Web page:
Guest Commentary: As a Muslim, I Condemn Attacks on All Civilians. President Biden Should, Too.

Photo by Naaman Omar apaimages; Palestinian News & Information Agency (Wafa) in contract with APAimages

Condemnation of the Israeli government is not the same as — and must never cross the line into — antisemitism.

By Nhiad Awad

Long before helping to establish our nation’s first Muslim civil rights and advocacy organization, I was a child trapped in a Palestinian refugee camp with little prospects for a bright future.

Like the children of so many other Palestinian families ethnically cleansed from their homes in 1948, I spent the first 17 years of my life without access to electricity, running water or regular meals. We stood in line for hours to receive food and attended school in tents set up by the United Nations Relief and Works Agency.

Although I eventually made it out of the camp and built a new life in America, I never escaped the impact of life as a refugee. The conditions I experienced led me to develop chronic kidney disease early in life, which Oxfam says is an increasingly common problem for Palestinians in Gaza due to water pollution. After decades of managing that illness, I had to undergo transplant surgery earlier this year.

Despite the generations of injustice my family and I experienced, and despite the injustices Palestinian families are experiencing in Gaza today, our faith and values ensured that we never made the mistake of supporting injustice against anyone else.

That’s why I began my recent, now-controversial appearance at a conference about Palestinian human rights on Nov. 24 by addressing a completely different topic: antisemitism.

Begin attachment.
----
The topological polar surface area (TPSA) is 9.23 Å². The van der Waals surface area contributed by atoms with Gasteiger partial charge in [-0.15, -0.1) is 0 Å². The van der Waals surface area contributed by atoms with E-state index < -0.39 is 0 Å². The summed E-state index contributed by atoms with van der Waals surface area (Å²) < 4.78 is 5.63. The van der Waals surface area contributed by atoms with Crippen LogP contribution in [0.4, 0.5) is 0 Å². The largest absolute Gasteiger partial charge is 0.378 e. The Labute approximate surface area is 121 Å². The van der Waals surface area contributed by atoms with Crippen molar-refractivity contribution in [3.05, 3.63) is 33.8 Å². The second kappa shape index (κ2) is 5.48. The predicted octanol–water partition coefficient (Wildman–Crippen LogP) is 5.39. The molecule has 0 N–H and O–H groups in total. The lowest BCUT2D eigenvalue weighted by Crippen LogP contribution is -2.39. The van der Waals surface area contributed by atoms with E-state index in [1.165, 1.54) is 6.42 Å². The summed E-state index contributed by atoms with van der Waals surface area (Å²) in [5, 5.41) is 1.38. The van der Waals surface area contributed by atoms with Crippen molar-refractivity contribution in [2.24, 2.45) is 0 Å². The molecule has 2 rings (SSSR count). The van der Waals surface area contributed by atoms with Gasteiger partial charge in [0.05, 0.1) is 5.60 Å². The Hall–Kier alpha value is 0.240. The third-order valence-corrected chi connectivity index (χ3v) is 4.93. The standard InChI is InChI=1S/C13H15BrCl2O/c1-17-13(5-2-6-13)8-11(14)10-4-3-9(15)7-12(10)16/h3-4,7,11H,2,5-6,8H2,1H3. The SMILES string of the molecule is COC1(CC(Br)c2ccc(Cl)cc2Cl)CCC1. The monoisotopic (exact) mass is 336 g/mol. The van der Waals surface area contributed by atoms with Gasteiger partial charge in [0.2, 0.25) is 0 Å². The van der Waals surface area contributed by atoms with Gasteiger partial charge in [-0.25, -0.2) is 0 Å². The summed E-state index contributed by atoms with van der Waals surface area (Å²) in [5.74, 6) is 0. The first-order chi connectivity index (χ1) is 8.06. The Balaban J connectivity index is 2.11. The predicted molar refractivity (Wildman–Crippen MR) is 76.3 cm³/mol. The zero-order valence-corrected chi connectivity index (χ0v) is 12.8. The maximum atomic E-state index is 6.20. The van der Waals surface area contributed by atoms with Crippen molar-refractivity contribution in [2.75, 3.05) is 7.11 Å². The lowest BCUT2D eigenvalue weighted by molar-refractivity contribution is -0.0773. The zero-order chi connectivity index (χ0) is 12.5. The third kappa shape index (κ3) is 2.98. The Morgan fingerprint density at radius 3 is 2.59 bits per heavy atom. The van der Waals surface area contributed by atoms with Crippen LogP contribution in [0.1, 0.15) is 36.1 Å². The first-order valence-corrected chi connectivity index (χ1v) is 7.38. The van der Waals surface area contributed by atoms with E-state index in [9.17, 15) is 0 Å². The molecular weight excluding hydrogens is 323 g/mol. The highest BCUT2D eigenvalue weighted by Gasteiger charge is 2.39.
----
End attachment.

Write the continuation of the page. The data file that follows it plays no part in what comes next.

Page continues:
“We as human beings, as Muslims, as Palestinians, see it as evil the way it is, and (it) should be condemned because antisemitism is a real phenomenon, a real evil, and it has to be rejected and combated by all people regardless of their faith tradition, ideology or those people who have no ideology,” I said. “It is an attack on humanity and should be clearly condemned by all people.”

I began on this note because I wanted to emphasize upfront that condemnation of the Israeli government is not the same as — and must never cross the line into — antisemitism.

What I said was nothing new for me or CAIR. We have always condemned violence against both Palestinian and Israeli civilians. We have repeatedly and “unequivocally” condemned the attacks against Israeli civilians on Oct. 7, as well as past attacks on Israeli civilians dating all the way back to suicide bombings that began in the 1990s.

Although our record is clear, some of my words at that recent conference on Palestinian human rights should have been clearer.

While emotionally recalling my own childhood trapped in a refugee camp, discussing what Palestinians in Gaza have endured in the world’s largest open-air prison for 17 years and thinking about the Palestinian civilians who briefly and peacefully walked outside the broken Gaza separation barrier in a brief moment of freedom, I said: